The biggest apprenticeship mistakes and how to fix them

You get out of an apprenticeship programme what you put in, as Brother UK's Phil Jones discovered.

by Adam Gale
Last Updated: 09 Apr 2019

It’s easy to see why apprenticeships appeal to businesses. If it all goes well, you have an enthusiastic learner who can contribute to the firm, hasn’t picked up any bad habits from other employers yet, is likely to want to stay after their apprenticeship ends and, of course, doesn’t break the payroll budget.

But it’s also easy to see how it can go wrong, if you don’t get the right people and or don’t support them properly.

Phil Jones is MD of Brother UK, an office equipment and business support company. He instituted an apprenticeship programme six years ago, and calls it a great success, with all apprentices subsequently securing full-time roles at the firm. But that didn’t mean there weren’t teething problems.


"We’re over 50 years old as company, and as a result we had an ageing but highly skilled workforce, mostly generation X. Whenever anyone left, we’d go to the market and recruit someone else usually of a similar age.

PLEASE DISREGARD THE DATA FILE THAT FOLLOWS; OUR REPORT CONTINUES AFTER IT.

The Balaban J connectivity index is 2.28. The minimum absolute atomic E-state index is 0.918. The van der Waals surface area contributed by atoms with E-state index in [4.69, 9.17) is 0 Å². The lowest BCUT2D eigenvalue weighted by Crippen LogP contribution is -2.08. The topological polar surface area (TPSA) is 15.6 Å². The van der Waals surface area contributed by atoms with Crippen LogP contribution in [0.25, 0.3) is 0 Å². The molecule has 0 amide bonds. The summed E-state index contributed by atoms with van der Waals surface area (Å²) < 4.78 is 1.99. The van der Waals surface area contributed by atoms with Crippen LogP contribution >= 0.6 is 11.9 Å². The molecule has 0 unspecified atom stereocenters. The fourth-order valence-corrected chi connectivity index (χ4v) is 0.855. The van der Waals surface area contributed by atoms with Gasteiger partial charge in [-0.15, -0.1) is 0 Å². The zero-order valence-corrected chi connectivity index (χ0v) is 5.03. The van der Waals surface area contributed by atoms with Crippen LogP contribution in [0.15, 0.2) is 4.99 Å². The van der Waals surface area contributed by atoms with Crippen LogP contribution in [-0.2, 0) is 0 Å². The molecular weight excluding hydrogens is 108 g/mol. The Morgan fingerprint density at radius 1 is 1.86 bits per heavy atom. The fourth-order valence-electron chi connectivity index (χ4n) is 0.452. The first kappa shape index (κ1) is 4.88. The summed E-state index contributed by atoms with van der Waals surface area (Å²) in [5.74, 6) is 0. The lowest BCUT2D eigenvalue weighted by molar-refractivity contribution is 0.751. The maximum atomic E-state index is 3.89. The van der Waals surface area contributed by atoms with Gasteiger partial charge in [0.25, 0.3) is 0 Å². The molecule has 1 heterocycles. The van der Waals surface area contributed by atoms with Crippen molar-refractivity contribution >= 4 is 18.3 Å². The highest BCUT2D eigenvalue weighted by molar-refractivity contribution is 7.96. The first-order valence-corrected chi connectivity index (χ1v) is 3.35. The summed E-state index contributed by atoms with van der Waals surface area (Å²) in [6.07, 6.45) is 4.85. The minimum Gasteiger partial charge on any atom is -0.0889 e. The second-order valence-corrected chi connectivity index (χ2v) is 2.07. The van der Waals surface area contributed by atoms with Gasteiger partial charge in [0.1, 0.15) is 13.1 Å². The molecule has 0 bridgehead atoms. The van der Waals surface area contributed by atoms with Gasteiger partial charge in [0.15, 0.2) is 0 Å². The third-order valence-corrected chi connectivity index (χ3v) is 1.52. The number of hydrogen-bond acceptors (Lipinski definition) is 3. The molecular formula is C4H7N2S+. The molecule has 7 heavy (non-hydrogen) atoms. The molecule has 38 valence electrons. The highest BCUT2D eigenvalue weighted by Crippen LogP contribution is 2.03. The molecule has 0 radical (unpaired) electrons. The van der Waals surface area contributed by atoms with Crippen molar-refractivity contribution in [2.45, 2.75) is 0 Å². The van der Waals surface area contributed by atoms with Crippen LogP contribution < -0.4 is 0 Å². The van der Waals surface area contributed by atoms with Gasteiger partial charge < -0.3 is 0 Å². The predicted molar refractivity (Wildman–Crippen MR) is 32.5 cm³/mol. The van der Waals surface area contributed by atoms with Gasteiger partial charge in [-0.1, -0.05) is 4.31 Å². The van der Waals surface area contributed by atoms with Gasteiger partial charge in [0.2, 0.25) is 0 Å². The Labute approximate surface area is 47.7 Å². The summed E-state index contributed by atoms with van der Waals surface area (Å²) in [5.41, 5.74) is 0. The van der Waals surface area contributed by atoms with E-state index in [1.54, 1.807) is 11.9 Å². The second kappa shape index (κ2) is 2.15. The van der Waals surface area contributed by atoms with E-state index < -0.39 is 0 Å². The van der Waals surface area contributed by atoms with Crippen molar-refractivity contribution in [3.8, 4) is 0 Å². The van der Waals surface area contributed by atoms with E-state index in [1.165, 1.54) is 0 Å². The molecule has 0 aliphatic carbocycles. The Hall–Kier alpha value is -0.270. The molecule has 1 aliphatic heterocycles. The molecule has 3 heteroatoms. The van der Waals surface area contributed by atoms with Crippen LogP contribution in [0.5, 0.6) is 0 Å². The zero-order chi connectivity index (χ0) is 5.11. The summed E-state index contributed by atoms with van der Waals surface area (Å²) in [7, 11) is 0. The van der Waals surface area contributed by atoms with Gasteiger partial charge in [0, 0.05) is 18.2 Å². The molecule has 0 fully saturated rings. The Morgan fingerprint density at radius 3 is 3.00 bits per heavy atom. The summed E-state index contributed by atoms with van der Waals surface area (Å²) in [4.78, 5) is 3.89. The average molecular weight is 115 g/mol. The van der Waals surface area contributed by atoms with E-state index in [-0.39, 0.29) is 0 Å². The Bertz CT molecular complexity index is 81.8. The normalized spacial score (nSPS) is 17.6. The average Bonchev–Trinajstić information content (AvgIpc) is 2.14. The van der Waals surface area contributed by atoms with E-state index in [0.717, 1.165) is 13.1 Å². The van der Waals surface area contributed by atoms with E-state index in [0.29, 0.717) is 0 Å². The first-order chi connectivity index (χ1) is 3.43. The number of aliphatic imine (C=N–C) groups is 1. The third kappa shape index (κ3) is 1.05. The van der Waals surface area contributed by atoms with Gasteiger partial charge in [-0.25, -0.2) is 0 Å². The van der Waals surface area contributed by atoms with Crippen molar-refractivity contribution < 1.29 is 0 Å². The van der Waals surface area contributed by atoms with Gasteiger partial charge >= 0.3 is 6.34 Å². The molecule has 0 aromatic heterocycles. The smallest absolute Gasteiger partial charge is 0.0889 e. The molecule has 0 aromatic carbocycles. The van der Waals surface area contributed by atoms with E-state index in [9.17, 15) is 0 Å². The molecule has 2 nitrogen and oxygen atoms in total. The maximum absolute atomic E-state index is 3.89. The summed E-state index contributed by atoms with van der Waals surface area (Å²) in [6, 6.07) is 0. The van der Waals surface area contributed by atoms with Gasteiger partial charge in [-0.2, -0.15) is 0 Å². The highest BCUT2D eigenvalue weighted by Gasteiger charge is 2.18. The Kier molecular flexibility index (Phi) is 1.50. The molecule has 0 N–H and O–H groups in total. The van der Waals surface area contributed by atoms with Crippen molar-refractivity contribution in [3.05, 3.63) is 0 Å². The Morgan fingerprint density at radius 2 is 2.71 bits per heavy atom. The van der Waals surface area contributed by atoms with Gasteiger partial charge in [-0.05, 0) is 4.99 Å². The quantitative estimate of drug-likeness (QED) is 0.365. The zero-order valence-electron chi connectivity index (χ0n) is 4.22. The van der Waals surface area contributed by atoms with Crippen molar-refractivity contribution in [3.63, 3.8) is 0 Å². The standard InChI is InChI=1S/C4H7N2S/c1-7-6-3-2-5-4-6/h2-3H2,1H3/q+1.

"I wanted to bring more young people into the business and change its makeup, from gender to age and personality types, so we brought in apprentices.

"We sent people to schools to talk through apprenticeships and what was involved. What we learned is don’t send a generation X-er to talk to 15 year olds. These 40 or 50 year olds were there talking to young people who were completely disengaged. So we started sending our 17-18 year old apprentices back to schools, and as soon as we did everyone sat up and listened.

"There was this marvellous moment a year or so ago when the first person who’d heard one of these talks as a 15 year old came to us and aggressively pursued a career at Brother because of what they'd heard.

"The second thing we learned is don’t wait to add high quality, high impact tasks to an apprentice’s workload. Our youngest apprentice was at the front of the room doing an important customer presentation after three weeks. He was only 16, but he nailed it. You’d think he was 26.

"You’d be amazed what capacity they’ve got to deal with quite challenging stuff, if you just get them included early and quickly."

Image credit: Pixabay/Pexels

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